Three important steps for a successful wellbeing strategy

Created by: Vidatec

Published: 1 month ago

Three important steps for a successful wellbeing strategy

By Leigh McKay Mental Health and Wellbeing Consultant, Workwise Wellbeing Solutions

Strategy is used in all aspects of business – its importance determining direction, sustainability, setting objectives and responding to change. At the beginning of 2020 wellbeing had made it onto many businesses’ agendas.  Enter Covid-19 and the “Why address wellbeing in the workplace” became clearer for many and the agenda was escalated further. Being reactive and having a knee jerk reaction is a possible shortfall in the face of the adversity and challenge of recent months. A strategic approach is pivotal to any wellbeing offering ensuring not only a return on your investment but noticing positive change too.

A successful strategy includes many steps; the following three are contributors to effectiveness and worth close consideration:

1. Allocate the wellbeing function to ensure accountability

“Give someone responsibility and they will do their best. Make them accountable and they will do even better.” Simon Sinek

Wellbeing initiatives needn’t be costly however they do require adequate allocation. Whether you assign the role to an internal staff member or outsource this function, someone needs to take on the overall role to ensure accountability. Consider this lead carefully as they will set the tone and contribute to the overall culture. All too often this role is bolted on to someone’s pre-existing job. Don’t underestimate the time and effort needed by your lead.

Next, ensure your lead has necessary resources and support for implementation. This could be in the way of associates and colleagues identifying as “Wellbeing Champions” (or ambassadors). Champions will form your wellbeing team and promote health initiatives and encourage participation. Put the question out “Who wants to be a champion” and you are likely to be inundated with responses.

For the wellbeing team selection:

  • Last week was World Wellbeing Week which promoted the various aspects of wellbeing including social, physical, emotional, financial, career, community and environment. Whilst mental health is coming out the top priority at the moment, consider all these aspects of wellbeing and select people with interest and knowledge across all areas.
  • Be inclusive of people from all levels of the business. Some colleagues are more likely to engage in peer to peer interaction than with senior members of staff.
2. Internal employee communications campaign

“It’s all about awareness: you’re putting these things in place, are you really telling your employees about them, are you engaging them?” S Robson, Aon

Whether you are introducing a new employee wellbeing strategy or simply refreshing your existing one, ongoing communication to the broader business is key to success. It is frequently the case that an organisation rolls out fantastic initiatives, yet the participation is low and after your careful consideration, investment of time and effort, the most stressed employees are not engaged in the offering.  Engaging your employees early means supporting them at a preventative level rather at a reactive stage.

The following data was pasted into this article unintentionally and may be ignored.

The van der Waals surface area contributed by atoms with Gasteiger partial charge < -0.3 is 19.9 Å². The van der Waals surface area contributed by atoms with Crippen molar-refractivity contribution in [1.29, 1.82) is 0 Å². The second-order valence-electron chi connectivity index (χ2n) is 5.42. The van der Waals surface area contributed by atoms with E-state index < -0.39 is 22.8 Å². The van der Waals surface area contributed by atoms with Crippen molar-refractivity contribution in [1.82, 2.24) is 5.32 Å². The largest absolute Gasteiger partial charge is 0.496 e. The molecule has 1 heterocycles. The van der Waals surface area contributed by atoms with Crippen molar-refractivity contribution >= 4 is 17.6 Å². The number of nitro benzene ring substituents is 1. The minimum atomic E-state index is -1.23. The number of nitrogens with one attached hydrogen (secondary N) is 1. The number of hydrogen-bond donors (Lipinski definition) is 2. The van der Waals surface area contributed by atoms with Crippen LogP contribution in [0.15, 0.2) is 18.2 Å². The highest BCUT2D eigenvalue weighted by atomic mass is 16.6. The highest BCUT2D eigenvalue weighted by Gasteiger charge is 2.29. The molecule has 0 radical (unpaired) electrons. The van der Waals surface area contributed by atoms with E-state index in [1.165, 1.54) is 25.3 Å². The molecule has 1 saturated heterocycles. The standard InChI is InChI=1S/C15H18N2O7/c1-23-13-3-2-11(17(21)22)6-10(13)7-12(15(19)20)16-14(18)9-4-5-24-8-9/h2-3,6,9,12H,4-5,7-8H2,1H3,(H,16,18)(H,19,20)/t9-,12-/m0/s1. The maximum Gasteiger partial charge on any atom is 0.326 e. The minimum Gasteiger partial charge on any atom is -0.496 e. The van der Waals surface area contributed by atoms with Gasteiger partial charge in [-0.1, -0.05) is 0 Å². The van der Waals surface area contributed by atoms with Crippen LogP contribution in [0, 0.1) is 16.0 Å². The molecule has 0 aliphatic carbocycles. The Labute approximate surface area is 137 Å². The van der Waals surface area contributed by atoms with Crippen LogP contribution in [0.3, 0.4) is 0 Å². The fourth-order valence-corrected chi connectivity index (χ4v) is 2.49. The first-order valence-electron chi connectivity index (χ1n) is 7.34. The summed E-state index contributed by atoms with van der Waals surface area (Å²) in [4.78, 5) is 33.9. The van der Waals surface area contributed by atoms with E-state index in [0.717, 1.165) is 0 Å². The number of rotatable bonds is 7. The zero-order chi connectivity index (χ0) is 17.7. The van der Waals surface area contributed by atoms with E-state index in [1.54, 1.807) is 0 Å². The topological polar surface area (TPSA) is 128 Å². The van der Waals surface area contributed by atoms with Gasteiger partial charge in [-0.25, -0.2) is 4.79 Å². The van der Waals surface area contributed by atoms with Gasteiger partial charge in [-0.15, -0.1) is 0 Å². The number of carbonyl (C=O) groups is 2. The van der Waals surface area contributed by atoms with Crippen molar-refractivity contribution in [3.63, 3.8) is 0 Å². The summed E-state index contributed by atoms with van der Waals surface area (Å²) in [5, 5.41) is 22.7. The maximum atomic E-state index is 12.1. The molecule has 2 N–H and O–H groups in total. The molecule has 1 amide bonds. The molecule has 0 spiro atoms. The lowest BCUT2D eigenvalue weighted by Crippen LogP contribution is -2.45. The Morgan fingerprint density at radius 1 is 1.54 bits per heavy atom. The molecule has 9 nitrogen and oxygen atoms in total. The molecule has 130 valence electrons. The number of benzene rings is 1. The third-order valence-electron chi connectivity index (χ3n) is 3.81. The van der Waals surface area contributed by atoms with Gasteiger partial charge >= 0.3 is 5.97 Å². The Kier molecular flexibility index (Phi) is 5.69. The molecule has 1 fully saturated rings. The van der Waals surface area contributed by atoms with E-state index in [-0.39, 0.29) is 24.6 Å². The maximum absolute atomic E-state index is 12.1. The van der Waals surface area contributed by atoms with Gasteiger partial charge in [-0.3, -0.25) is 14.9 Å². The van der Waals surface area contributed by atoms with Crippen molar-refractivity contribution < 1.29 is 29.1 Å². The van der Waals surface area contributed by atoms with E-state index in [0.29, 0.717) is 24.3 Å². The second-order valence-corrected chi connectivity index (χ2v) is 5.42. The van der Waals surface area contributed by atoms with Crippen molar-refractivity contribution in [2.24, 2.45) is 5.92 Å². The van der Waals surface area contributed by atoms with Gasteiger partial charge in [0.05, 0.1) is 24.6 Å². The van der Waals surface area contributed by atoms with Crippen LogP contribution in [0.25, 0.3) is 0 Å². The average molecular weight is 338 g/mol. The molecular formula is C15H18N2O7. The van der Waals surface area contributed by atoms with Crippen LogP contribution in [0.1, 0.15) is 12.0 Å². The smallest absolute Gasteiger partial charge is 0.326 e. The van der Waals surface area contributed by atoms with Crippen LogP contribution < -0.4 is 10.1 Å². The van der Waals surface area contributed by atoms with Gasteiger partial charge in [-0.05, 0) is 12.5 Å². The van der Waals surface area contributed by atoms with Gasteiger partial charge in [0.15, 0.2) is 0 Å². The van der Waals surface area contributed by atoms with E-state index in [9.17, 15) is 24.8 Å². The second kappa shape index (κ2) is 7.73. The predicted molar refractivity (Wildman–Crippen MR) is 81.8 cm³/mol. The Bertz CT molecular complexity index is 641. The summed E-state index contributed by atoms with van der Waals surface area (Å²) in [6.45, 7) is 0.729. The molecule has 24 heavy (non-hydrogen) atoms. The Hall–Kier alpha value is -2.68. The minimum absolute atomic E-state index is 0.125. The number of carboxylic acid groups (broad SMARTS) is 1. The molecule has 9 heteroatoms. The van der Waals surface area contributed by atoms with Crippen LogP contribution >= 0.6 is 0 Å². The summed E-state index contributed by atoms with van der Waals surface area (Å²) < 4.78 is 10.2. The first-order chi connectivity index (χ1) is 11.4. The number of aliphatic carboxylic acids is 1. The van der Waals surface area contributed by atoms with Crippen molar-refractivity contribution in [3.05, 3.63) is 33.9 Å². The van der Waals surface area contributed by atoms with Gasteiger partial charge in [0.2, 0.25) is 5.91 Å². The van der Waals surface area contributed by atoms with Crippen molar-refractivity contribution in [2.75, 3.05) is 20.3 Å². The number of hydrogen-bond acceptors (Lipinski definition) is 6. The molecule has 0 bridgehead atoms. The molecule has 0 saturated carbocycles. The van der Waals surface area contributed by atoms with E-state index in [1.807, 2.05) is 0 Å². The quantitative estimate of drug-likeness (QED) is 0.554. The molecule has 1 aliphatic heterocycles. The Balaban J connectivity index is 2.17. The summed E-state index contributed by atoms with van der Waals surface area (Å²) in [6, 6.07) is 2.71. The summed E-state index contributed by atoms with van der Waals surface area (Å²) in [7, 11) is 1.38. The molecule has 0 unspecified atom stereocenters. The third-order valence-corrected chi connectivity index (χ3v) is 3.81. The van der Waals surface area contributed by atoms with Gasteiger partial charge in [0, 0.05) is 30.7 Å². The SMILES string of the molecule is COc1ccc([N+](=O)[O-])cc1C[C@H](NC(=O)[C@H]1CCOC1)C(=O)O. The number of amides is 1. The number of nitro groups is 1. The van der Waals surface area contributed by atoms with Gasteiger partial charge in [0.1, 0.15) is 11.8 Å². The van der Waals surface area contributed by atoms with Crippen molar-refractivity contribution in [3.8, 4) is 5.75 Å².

Creating a theme and using existing and all channels of communication is important as recent employee research tells us, people need to hear and see a communication minimum six times before they remember it.

Be clear:

  • What does the employee wellbeing campaign plan look like?
  • What is this programme about?
  • What’s in it for you?
  • How can you get involved?
  • Why get involved?

Let your employees know they have your permission and encouragement to engage and participate.

3. Align your wellbeing strategy with your business strategy

Give some consideration and ongoing thought to the rationale and drive for addressing wellbeing within your business. As an example, in the same way you would analyse your “why” for implementing a new technology system and how this system will benefit various aspects of the business, the same applies with wellbeing investment. These drivers will link to organisational priorities and values some of which could include:

  • Legal aspects
  • Business reputation
  • Culture
  • Looking after the welfare of staff
  • Protecting financial impact
  • Staff wellbeing ultimately influences clients
  • A combination of all the above

Linking the wellbeing goals to the broader business objectives means wellbeing becomes part of everyone’s dialogue.  Many people think this is purely down to HR, Occupational Health or the Wellbeing Team.

Include wellbeing into the boardroom agenda:

  • An annual wellbeing report, collated by your wellbeing lead, highlighting what has worked; who used what was on offer and possible improvements.
  • Empower managers to highlight the broader business objectives and how the day to day wellbeing challenges and activities on offer link to this. Consider wellbeing reviews separate to performance reviews.
  • Evaluate the information collated by HR to support assessment and metrics like absenteeism, exit interviews, staff retention and turnover.

Joining the dots between wellbeing goals and business strategy is helpful for your initiatives to impact the entire business.

With the right approach wellbeing offers great opportunity for your people to be happy and productive. It isn’t a quick fix – it takes ongoing dedication and commitment to keep it on track and notice positive change. Whilst there are multiple aspects to an effective wellbeing strategy these three are invaluable.

Find out about engage4, our workplace wellbeing platform, enhancing workplace culture through technology.